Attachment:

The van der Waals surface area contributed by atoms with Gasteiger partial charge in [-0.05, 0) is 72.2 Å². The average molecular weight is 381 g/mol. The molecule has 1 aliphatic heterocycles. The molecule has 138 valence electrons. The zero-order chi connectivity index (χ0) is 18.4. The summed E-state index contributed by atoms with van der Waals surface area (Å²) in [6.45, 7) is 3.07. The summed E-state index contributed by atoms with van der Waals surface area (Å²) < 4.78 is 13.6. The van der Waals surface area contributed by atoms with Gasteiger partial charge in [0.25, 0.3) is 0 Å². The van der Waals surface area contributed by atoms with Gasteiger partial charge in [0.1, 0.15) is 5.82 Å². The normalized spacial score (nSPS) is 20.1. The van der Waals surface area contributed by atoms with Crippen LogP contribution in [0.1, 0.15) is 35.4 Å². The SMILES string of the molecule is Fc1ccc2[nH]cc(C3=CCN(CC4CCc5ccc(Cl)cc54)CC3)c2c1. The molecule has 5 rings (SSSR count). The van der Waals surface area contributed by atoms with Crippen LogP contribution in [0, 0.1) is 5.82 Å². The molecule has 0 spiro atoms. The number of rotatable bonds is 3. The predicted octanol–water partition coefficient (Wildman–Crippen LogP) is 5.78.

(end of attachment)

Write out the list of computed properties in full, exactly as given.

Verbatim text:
The van der Waals surface area contributed by atoms with Gasteiger partial charge in [-0.05, 0) is 72.2 Å². The average molecular weight is 381 g/mol. The molecule has 1 aliphatic heterocycles. The molecule has 138 valence electrons. The zero-order chi connectivity index (χ0) is 18.4. The summed E-state index contributed by atoms with van der Waals surface area (Å²) in [6.45, 7) is 3.07. The summed E-state index contributed by atoms with van der Waals surface area (Å²) < 4.78 is 13.6. The van der Waals surface area contributed by atoms with Gasteiger partial charge in [0.25, 0.3) is 0 Å². The van der Waals surface area contributed by atoms with Gasteiger partial charge in [0.1, 0.15) is 5.82 Å². The normalized spacial score (nSPS) is 20.1. The van der Waals surface area contributed by atoms with Crippen LogP contribution in [0.1, 0.15) is 35.4 Å². The SMILES string of the molecule is Fc1ccc2[nH]cc(C3=CCN(CC4CCc5ccc(Cl)cc54)CC3)c2c1. The molecule has 5 rings (SSSR count). The van der Waals surface area contributed by atoms with Crippen LogP contribution in [0, 0.1) is 5.82 Å². The molecule has 0 spiro atoms. The number of rotatable bonds is 3. The predicted octanol–water partition coefficient (Wildman–Crippen LogP) is 5.78.